In 2005, I was awarded an academic fellowship by the Center for Contemplative Mind in Society to create a course exploring how contemplative practices might serve as a lens to observe and critique current information practices, and to investigate problems such as information overload, the fragmentation of attention, and the busyness and acceleration of everyday life. I first taught this course in Spring 2006; the most recent offering took place in Winter 2013. Open to undergraduates, masters and doctoral students, the course has three pedagogical thrusts:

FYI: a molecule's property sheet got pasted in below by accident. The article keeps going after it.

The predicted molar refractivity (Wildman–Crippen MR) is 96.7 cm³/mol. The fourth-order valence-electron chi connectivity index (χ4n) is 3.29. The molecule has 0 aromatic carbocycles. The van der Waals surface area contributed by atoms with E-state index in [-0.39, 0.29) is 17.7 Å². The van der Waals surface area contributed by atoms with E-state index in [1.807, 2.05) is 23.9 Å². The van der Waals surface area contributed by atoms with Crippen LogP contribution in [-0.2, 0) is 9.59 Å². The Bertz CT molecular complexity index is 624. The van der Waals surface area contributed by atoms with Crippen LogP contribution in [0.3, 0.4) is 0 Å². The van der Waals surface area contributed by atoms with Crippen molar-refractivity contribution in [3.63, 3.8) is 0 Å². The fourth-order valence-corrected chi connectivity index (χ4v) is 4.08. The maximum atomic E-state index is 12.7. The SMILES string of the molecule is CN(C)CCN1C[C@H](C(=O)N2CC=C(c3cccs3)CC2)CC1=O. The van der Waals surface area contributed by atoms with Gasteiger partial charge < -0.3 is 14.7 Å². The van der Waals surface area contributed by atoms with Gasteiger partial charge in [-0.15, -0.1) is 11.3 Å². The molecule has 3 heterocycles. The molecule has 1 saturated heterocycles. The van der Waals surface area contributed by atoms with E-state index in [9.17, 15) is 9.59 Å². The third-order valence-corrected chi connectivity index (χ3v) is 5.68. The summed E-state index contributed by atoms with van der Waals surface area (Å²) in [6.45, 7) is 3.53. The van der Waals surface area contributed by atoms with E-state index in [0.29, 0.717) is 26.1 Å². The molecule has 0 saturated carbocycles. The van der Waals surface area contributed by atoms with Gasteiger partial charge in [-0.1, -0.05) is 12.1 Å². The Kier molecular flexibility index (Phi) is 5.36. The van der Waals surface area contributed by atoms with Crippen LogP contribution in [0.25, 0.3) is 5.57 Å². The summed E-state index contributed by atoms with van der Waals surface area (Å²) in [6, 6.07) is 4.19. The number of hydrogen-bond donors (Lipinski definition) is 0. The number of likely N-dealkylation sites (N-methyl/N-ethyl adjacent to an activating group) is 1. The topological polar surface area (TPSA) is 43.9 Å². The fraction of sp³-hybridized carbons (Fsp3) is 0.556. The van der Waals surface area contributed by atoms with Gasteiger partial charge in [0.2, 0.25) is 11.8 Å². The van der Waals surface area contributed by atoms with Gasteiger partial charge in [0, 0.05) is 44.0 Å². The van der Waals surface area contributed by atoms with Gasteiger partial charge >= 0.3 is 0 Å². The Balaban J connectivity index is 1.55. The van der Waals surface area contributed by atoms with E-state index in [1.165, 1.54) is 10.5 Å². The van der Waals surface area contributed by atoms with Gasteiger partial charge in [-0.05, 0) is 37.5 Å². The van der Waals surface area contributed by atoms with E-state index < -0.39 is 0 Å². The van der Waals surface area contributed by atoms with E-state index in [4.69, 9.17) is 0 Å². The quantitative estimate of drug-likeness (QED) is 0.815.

- A reading seminar-style exploration of contemporary information practices and the challenges associated with them, such as information overload and distraction.
- First-person explorations of a variety of contemplative practices, including seated mindfulness meditation, walking meditation, and a body scan;
- A set of exercises meant to help students mindfully observe, reflect on, and improve their information technology practices, such as email, Facebook, and multitasking.
See two articles about the course: